The only thing worse than running… is not running. But sometimes that’s the only answer when it comes to injury recovery. About two weeks ago my patellar tendon decided it really wanted a rest (the patellar tendon is attached to the shin and kneecap, which when inflamed causes a tightness and often sharp ache under the patella (kneecap) region).
Now, we all know that when a runner gets injured, the best thing they can do to expedite healing is take a break from running. If you are a runner, you know this is harder than the actual training. After my knee got to where it was actually impeding my workouts to the point that I couldn’t finish them, I finally acquiesced and took a few days off, and my days of not pounding the pavement actually served as a good excuse to hone in on some other cross-training skills that I had been neglecting.
Remember, just because you’re cutting back miles and minutes and adding rest days doesn’t mean that there is nothing left to do, nor does it mean that you have to lament your injury with total lack of activity. In fact, cross-training is not only a way to stay active during injury but is a generally overlooked yet altogether necessary supplement to a runner’s training. Ideally, cross-training should come into play as an “in addition to” not an “instead of,” but there are plenty of things a runner can do with low to zero impact on those days off from running. Let’s hope it won’t take an injury to inspire a few days off or to facilitate a good excuse to explore the possibilities of really working on those other cross-training skills. If you are just starting cross-training, fully take in and apply all that you experience in your new varying workouts to your regular regimen when you get back to running full time.
Here are a few of my favorites I’ve been working with while I let the patellar tendon calm down. Choose these activities carefully depending on your own personal condition; don’t cause yourself further or new injury. Here are some that I’ve discovered to be good for the low-impact needs of dismayed joints:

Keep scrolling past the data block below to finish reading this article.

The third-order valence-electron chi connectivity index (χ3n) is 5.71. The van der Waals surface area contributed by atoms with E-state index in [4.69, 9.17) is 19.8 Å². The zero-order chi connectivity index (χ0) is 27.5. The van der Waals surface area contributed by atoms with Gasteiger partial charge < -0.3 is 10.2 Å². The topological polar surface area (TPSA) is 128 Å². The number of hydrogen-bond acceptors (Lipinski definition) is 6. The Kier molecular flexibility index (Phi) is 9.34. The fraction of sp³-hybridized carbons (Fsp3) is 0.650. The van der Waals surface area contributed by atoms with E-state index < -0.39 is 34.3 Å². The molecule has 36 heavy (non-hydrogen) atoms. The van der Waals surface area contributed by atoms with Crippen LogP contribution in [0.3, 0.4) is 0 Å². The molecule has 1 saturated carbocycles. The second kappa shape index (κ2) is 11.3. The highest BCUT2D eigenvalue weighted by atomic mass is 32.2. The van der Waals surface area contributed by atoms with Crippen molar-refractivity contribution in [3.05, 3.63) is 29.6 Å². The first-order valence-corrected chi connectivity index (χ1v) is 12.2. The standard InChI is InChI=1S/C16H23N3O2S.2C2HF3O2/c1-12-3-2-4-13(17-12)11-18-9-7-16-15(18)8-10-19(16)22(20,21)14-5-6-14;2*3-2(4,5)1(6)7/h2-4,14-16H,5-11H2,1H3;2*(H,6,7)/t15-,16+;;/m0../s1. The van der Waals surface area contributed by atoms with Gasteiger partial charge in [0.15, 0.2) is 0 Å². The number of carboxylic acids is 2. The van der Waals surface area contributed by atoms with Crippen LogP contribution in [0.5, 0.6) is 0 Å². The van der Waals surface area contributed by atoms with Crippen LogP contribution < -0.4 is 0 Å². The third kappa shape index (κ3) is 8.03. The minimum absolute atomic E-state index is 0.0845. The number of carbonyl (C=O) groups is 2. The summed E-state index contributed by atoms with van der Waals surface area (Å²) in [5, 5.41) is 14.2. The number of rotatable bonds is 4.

- Yoga/Pilate’s: Amazing. It’s a great way to stretch and release all those tense muscles. Not only will a yoga workout leave you feeling more serene and invigorated, but you’ll discover that you’re using muscles that aren’t necessarily the primary ones used when running.
- Rowing: The upper body is just as important to the runner as the lower. A lot of one’s speed comes from the strength and stability of the arms. Rowing (be it in an actual boat or on a rowing machine) is an ideal way to strengthen the arms and abdominals (a strong core will go a long way).
- Treading water:This is a zero impact workout that builds strength in the legs and is excellent cardiovascular exercise. Alternate your treading approaches in approximately ten-minute intervals of using just your legs to tread water and treading using both arms and legs. This should be continued for around a collective thirty minutes.
- Simple weight training: Grab some low to moderately weighted dumbbells (5-15 pounds) and work on basic upper body strengthening. Work on bicep curls, tricep extensions, and lie on a bench for presses and flies.
- Running in water: Don’t just stop with treading; there are lots of things a runner can do in the water. For instance, if you have access to a pool with a shallow end where you can stand, try running back and forth across the pool. This will create a resistance and work your legs while providing a surrounding that prevents any sort of harsh impact.
Those are just a few of my personal favorites. Give them a try during rest and recovery, and I guarantee you’ll find they’ll do more good than you could ever imagine! Happy trails!